Frequencies Review

Posted: June 15, 2014 in Reviews, Science Fiction
Tags: , , , ,

web_oxvFor two-thirds of its 105-minute running time, Frequencies hums along, generating a pleasant buzz as a quirky romantic comedy, deserving of its self-comparison to Eternal Sunshine of the Spotless Mind. Inexplicably, the movie then abandons the central conceit of the story in a discordant third act that leaves it as less than the sum of its parts.

It’s a brave new world we find at the beginning of the film, where young schoolchildren don blindfolds to take a test that will determine their future. “Knowledge Determines Destiny” reads the placard on the school’s front door, but, in fact, it is one’s frequency that is the most important factor.

Frequency is not IQ. Young Isaac Newton Midgely is a genius, but he has a negative frequency. He will never fit in. He will be forever unlucky. By way of contrast, his beguiling classmate, Marie Curie Fortune has a frequency over 100. She is something beyond gifted. She will always receive what she wants; she will never even know the minor inconvenience of missing her train. But Marie’s good fortune comes at a price – an almost complete lack of emotion.

Naturally repelling forces, Zak and Marie find themselves attracted to one another nonetheless, but the consequences of their being proximate are so severe that they can only spend one minute in each other’s company each year. The early going of Frequencies is nothing less than charming. The young actors portraying Zak (Charlie Rixon to Dylan Llewellyn to Daniel Fraser) and Marie (Lily Laight to Georgina Minter-Brown to Eleanor Wyld) from children to teenagers to young adults blend seamlessly in appearance and performance. The one-minute dates are convincing portrayals of how chemistry is the most important science in matters of love.

Adulthood brings complications to our circuit-crossed lovers, and the two go their separate ways. When Zak returns, he bears a solution that will allow Marie to experience emotion and for their time together to exceed the sixty-second barrier. If it works, will Marie love Zak? And is love worth becoming suddenly unlucky for the first time in your life?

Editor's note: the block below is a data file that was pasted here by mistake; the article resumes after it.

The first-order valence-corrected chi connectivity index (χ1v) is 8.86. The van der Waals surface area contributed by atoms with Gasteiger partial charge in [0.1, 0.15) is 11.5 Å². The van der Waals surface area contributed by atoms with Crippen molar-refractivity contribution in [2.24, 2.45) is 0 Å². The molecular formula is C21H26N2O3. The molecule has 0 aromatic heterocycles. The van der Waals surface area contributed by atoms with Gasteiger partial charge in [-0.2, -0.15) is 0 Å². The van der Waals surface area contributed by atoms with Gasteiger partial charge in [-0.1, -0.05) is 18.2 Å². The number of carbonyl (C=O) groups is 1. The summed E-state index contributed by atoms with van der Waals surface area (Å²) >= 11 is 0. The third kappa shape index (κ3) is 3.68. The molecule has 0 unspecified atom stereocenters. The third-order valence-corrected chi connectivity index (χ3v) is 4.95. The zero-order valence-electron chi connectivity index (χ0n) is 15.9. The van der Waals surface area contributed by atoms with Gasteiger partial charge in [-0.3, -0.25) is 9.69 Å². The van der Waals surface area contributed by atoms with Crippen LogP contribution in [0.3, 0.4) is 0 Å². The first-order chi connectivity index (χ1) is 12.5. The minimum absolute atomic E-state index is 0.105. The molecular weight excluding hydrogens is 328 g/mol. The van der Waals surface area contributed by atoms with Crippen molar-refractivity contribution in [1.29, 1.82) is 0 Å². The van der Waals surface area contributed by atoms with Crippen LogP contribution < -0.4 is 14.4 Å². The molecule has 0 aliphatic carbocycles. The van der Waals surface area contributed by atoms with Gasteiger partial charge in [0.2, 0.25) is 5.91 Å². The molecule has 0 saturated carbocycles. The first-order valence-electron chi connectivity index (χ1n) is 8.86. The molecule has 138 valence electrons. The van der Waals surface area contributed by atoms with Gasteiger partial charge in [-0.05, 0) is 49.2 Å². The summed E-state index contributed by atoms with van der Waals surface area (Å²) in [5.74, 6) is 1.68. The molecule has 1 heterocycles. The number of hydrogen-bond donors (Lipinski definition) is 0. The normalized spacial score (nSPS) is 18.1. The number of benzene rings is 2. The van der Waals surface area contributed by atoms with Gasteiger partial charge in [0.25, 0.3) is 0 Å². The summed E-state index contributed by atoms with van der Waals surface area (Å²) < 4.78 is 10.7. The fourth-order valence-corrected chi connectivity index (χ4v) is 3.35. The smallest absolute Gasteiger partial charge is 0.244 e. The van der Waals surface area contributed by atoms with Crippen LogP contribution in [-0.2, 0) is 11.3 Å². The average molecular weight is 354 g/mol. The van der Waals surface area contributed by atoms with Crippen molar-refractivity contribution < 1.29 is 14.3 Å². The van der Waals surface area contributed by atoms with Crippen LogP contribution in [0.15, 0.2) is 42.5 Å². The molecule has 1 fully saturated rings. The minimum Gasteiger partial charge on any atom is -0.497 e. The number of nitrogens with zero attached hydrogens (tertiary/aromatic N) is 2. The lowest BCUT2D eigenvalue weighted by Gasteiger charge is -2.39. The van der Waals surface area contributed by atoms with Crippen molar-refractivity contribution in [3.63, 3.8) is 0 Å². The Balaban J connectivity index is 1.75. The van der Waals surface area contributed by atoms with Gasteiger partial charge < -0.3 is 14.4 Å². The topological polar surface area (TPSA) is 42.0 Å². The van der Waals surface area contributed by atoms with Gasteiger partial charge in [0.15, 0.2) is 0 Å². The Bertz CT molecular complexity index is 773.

And then quicker than you can say, “Holy Harmonic Convergence, Batman,” the tried and true theme of Love Conquers All is jettisoned in favor of government intervention and a search for a grand theory of the universe. The government in this case is represented by what appears to be a disgraced professor from a second-rate English boarding school accompanied by two of his more dim-witted former students. Our lovers are chucked into the background of the movie, and the spotlight shifts to two minor characters.

The denouement is meant to sing – almost literally. Instead, the sound that accompanies the climax is a groan (and not the good kind). Serving as the sole writer, director, and editor on a film is a wonderful line on a resume, but it too often closes the door to a needed level of creative collaboration. If someone with influence had gotten to director/writer/editor Darren Paul Fisher and implored him to stick with the love story, Frequencies might have the makings of a sleeper hit. Instead, we are left with a flawed film that shows the promise of those involved in its production. Particularly worthy of praise is cinematographer James Watson, who does fine, subtle work here as hues change within a scene to match the frequency of the character on screen.

Frequencies has the title OXV: The Manual outside of the United States. The change seems to reflect a desire to focus on the love story, and if the edit had been accompanied with a trim of about 20 minutes, we would feel ourselves as lucky as young Marie Curie Fortune.

Two and a half stars.


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